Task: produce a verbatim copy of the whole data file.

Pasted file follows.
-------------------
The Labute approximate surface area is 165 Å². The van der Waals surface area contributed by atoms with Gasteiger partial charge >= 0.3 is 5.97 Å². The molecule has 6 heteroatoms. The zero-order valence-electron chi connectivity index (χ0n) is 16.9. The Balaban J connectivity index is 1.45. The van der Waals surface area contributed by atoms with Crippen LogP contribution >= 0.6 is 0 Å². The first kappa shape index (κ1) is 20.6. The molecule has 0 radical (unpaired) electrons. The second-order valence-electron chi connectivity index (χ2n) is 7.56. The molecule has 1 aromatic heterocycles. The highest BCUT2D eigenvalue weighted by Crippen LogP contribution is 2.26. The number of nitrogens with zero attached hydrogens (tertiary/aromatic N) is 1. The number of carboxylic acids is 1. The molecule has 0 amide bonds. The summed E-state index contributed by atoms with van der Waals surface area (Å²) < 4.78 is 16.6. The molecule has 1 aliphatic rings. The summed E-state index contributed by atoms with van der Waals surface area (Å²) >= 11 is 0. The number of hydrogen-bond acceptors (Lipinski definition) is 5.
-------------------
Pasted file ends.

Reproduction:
The Labute approximate surface area is 165 Å². The van der Waals surface area contributed by atoms with Gasteiger partial charge >= 0.3 is 5.97 Å². The molecule has 6 heteroatoms. The zero-order valence-electron chi connectivity index (χ0n) is 16.9. The Balaban J connectivity index is 1.45. The van der Waals surface area contributed by atoms with Crippen LogP contribution >= 0.6 is 0 Å². The first kappa shape index (κ1) is 20.6. The molecule has 0 radical (unpaired) electrons. The second-order valence-electron chi connectivity index (χ2n) is 7.56. The molecule has 1 aromatic heterocycles. The highest BCUT2D eigenvalue weighted by Crippen LogP contribution is 2.26. The number of nitrogens with zero attached hydrogens (tertiary/aromatic N) is 1. The number of carboxylic acids is 1. The molecule has 0 amide bonds. The summed E-state index contributed by atoms with van der Waals surface area (Å²) < 4.78 is 16.6. The molecule has 1 aliphatic rings. The summed E-state index contributed by atoms with van der Waals surface area (Å²) >= 11 is 0. The number of hydrogen-bond acceptors (Lipinski definition) is 5.